I’m no Andres Cantor, but in my lifetime big-game soccer has rarely lived up to the hype. Coaches and refs tend to tense up and leave championship matches of all sorts to be decided by flukes and penalty kicks.

But Saturday’s USA/Mexico matchup for the CONCACAF Gold Cup title, which I caught on over-the-air no-pay channel 15.1, the D.C. Univision affiliate, was entertaining from kickoff to the final whistle—six goals, none of them flukes or penalty kicks, the last of which was deserving of that fave utterance of English-speaking soccer d-bags everywhere: Brilliant!

The match had scads of local poignance, too. We got to see Freddy Adu on a big stage, and looking like he belonged.

To nutshell Adu’s soccer career in his former hometown: He came in like Bryce Harper and went out like Tamir Goodman.

Adu was born in Ghana but grew up in Potomac, and was a known quantity on soccer fields in our area in grade school. At 12, he was recruited to play with the U.S. U-17 national team.

There was a even a birther movement of a sort surrounding Adu, as folks who couldn’t believe he was so far ahead of all the homegrown kids in his age group hinted that his African birth certificate was forged.

He signed with Major League Soccer as a 13-year-old and was assigned to D.C. United, and was hailed as the youngest athlete to play for a professional American sports league “since 1877.”

The hype leading up to his professional debut in 2004, United v. San Jose Earthquakes at RFK, was nauseating. And, as is so often the way with soccer, the reality didn’t live up.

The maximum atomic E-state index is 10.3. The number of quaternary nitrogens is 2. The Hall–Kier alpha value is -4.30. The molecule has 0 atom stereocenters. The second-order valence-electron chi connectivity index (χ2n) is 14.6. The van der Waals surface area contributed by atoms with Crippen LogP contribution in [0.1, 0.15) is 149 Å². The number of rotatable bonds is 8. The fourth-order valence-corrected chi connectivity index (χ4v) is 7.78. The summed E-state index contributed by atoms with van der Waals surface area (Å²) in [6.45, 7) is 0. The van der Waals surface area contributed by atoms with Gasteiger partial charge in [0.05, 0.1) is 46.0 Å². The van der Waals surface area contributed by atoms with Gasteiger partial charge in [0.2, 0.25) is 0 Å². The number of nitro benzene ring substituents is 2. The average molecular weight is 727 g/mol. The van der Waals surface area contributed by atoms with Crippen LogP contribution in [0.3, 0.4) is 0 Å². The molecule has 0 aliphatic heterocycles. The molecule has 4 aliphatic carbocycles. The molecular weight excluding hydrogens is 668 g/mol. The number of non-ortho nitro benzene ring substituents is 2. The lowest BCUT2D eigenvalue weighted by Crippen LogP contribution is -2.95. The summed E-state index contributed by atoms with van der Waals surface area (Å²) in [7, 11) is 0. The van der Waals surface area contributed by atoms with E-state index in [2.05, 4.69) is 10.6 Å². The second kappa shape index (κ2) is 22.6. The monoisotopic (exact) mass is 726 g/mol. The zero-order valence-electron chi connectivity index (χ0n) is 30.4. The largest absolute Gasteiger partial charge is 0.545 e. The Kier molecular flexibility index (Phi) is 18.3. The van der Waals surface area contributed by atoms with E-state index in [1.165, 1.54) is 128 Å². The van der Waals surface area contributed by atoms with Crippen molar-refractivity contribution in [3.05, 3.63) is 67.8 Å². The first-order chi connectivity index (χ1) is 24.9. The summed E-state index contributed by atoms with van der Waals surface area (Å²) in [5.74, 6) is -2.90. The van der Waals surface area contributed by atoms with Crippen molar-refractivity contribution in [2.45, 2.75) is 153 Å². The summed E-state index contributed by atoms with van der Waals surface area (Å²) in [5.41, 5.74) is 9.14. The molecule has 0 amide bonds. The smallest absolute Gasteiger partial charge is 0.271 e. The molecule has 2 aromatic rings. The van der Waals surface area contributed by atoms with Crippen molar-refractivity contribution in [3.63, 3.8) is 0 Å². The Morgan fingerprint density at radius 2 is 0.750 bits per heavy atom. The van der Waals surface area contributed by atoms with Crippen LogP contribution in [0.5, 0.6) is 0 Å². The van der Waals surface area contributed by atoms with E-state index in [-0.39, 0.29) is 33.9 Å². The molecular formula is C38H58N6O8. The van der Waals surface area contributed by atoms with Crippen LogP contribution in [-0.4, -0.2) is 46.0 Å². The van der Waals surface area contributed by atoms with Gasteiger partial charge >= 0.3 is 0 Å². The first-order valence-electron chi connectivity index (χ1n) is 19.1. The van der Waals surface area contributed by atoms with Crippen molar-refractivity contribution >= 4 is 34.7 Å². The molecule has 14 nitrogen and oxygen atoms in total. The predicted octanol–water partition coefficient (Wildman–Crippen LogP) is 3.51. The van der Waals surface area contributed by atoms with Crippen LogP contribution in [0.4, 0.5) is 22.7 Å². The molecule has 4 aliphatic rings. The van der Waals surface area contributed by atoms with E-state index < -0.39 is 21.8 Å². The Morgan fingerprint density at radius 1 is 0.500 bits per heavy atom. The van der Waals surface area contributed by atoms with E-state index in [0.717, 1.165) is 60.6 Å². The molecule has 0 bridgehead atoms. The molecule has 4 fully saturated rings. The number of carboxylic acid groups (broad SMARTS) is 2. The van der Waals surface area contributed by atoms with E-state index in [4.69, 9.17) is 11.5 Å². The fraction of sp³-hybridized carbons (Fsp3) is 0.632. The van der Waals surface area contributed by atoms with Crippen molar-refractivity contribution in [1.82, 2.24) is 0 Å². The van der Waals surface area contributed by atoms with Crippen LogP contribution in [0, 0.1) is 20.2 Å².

The game was televised live by ABC just because of the kid’s presence. But to the dismay of a crowded stadium and the network television audience, United’s head coach, Peter Nowak, kept Freddy on the bench when the game started. Adu’s reputation and relationship with the coach never really recovered.

It ended with a whimper in 2006, when Adu was traded from United to Real Salt Lake for a reserve goalie named Jay Nolly.

Since then he’s bounced from Euro club to Euro club. Unless you’ve also heard of Jay Nolly, you’ve only heard of one of Adu’s post-MLS teams—Benfica, AS Monaco, Belenenses, Aris, Çaykur Rizespor. (“Caykur Rizespor” sounds painful, but treatable…)

But there was Adu on international TV Saturday night, with the U.S. team in the Gold Cup final. And starting! That move by U.S. head coach Bob Bradley was almost as shocking as Nowak’s decision to keep Adu on the bench back against San Jose in 2004.

Though the match was played at the Rose Bowl, watching USA/Mexico from the Rose Bowl was like watching a Redskins/Steelers game at FedExField—you couldn’t tell who was the home team. I was rooting mainly for Adu and a good game, and went away happy on both counts.

And while wearing his adopted country’s colors, Adu played aggressively and set up both U.S. goals in the 4-2 loss to a Mexican team that you didn’t have to be Andres Cantor to tell was a lot better than our squad.

I looked up Adu’s bio this morning and saw that he’s listed as having just turned 22 years old.

Really? 22? I feel like I’ve known of the guy for more than 22 years.

Hell, now I wanna see that birth certificate.